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The TurboGrafx-16, known as PC Engine in Japan, is a video game console first released in Japan by the Nippon Electric Company on October 30, 1987. The system was later released on August 29, 1989 in North America. There was no official PAL version of the system, but a grey importer provided a very limited release in the United Kingdom and continental Europe in 1990 as Turbografx (not including the "16" in the title, and lowercase "g" in "grafx").

The TurboGrafx-16 had an 8-bit CPU with a 16-bit graphics chip capable of displaying 482 colors at once.

The PC Engine was a collaborative effort between Japanese software maker Hudson Soft (which maintains a chip-making division) and NEC. Hudson was looking for financial backing for a game console they had designed, and NEC was looking to get into the lucrative game market. The PC Engine was and is a very small video game console, due primarily to a very efficient three-chip architecture and its use of HuCards, credit-card sized data cartridges. "HuCard" (Hudson Card; also referred to as "TurboChip" in North America) was derived from Hudson Soft. The cards were the size of a credit card (but slightly thicker) and thus were somewhat similar to the card format used by the Sega Master System for budget games. Unlike the Sega Master System (which also supported cartridges), however, the TurboGrafx-16 used HuCards exclusively. TG-16 featured an enhanced MOS Technology 65C02 processor and a custom 16-bit graphics processor, as well as a custom video encoder chip, all designed by Hudson. The HES logo found on the manual of every Japanese game stood for "Hudson Entertainment System".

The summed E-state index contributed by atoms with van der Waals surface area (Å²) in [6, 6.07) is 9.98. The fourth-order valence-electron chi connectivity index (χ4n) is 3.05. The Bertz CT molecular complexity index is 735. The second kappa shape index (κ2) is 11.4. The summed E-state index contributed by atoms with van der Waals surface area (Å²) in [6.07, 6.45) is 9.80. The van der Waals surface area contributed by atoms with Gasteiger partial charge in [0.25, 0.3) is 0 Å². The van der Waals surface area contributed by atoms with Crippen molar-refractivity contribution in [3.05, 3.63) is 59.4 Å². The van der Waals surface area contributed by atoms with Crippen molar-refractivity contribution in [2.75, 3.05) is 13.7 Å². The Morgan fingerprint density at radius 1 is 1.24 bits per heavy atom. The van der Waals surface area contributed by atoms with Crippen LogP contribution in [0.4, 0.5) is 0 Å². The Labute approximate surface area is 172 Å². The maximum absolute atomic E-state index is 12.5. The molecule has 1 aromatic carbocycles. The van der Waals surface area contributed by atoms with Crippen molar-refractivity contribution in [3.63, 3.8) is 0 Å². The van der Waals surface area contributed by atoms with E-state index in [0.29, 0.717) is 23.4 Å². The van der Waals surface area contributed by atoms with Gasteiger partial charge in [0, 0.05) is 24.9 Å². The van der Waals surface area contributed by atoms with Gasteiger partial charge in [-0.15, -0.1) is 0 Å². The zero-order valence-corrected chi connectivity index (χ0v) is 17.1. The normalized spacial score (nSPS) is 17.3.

It was the first console to have an optional CD module, allowing the standard benefits of the CD medium: more storage, cheaper media costs, and redbook audio. The efficient design, backing of many of Japan's major software producers, and the additional CD ROM capabilities gave the PC Engine a very wide variety of software, with several hundred games for both the HuCard and CD formats.

The PC Engine was extremely popular in Japan, beating Nintendo's Famicom in sales soon after its release, with no fewer than twelve console models released from 1987 to 1993. It was capable of up to 482 colors at once in several resolutions, and featured very robust sprite handling abilities. The Hudson-designed chroma encoder delivered a video signal more vibrant and colorful than both the Famicom and the Sega Mega Drive and is largely regarded as the equal to Nintendo's Super Famicom, although that system was not released until 1990.

As graphics technology improved, gamers continued to stick to the PC Engine despite its shortcomings. Erotic games were a key factor in making the PC Engine popular, and this popularity was maintained far past the lifespan of a regular video game console. New games were released for the PC-Engine up until 1999.

Despite the system's success, it started to lose ground to the Super Famicom. NEC made one final effort to resuscitate the system with the release of the Arcade Card expansion, bringing the total amount of RAM up to a then-massive 2048K; many Arcade Card games were conversions of popular Neo Geo titles. The additional memory even allowed the system to display 3D polygon graphics well beyond what the competing Super Famicom and Megadrive/Mega-CD could offer. By this time, however, it was too late -- only a relative handful of Arcade Card games were ever produced, and the expansion was never released in the U.S.

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